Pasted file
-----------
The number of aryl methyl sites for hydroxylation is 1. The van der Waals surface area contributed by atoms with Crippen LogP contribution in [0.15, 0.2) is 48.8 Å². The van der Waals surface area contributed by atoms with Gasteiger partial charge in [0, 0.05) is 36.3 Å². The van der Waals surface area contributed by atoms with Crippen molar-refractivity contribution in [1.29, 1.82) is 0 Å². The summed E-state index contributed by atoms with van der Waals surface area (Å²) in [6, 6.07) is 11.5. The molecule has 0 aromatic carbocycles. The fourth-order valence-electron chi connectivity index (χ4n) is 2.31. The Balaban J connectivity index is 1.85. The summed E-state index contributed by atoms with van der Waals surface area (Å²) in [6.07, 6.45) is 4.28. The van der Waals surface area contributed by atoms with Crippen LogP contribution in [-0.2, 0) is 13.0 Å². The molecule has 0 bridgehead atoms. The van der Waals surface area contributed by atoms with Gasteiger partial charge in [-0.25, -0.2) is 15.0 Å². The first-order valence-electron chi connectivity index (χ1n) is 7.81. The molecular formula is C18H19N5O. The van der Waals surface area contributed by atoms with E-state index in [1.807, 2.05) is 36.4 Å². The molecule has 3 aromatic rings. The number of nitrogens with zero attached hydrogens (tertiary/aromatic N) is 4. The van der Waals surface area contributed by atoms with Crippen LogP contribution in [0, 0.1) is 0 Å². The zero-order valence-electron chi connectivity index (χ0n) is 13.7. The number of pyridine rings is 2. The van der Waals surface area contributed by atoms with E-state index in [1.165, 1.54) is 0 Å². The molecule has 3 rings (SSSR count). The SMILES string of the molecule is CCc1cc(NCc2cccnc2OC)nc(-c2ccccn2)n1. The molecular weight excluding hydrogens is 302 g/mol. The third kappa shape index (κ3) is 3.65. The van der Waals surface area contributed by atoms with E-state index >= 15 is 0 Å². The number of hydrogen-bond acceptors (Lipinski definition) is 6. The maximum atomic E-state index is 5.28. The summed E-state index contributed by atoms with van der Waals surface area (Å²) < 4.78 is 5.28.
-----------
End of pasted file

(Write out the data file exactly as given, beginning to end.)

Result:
The number of aryl methyl sites for hydroxylation is 1. The van der Waals surface area contributed by atoms with Crippen LogP contribution in [0.15, 0.2) is 48.8 Å². The van der Waals surface area contributed by atoms with Gasteiger partial charge in [0, 0.05) is 36.3 Å². The van der Waals surface area contributed by atoms with Crippen molar-refractivity contribution in [1.29, 1.82) is 0 Å². The summed E-state index contributed by atoms with van der Waals surface area (Å²) in [6, 6.07) is 11.5. The molecule has 0 aromatic carbocycles. The fourth-order valence-electron chi connectivity index (χ4n) is 2.31. The Balaban J connectivity index is 1.85. The summed E-state index contributed by atoms with van der Waals surface area (Å²) in [6.07, 6.45) is 4.28. The van der Waals surface area contributed by atoms with Crippen LogP contribution in [-0.2, 0) is 13.0 Å². The molecule has 0 bridgehead atoms. The van der Waals surface area contributed by atoms with Gasteiger partial charge in [-0.25, -0.2) is 15.0 Å². The first-order valence-electron chi connectivity index (χ1n) is 7.81. The molecular formula is C18H19N5O. The van der Waals surface area contributed by atoms with E-state index in [1.807, 2.05) is 36.4 Å². The molecule has 3 aromatic rings. The number of nitrogens with zero attached hydrogens (tertiary/aromatic N) is 4. The van der Waals surface area contributed by atoms with Crippen LogP contribution in [0, 0.1) is 0 Å². The zero-order valence-electron chi connectivity index (χ0n) is 13.7. The number of pyridine rings is 2. The van der Waals surface area contributed by atoms with E-state index in [1.165, 1.54) is 0 Å². The molecule has 3 rings (SSSR count). The SMILES string of the molecule is CCc1cc(NCc2cccnc2OC)nc(-c2ccccn2)n1. The molecular weight excluding hydrogens is 302 g/mol. The third kappa shape index (κ3) is 3.65. The van der Waals surface area contributed by atoms with E-state index >= 15 is 0 Å². The number of hydrogen-bond acceptors (Lipinski definition) is 6. The maximum atomic E-state index is 5.28. The summed E-state index contributed by atoms with van der Waals surface area (Å²) < 4.78 is 5.28.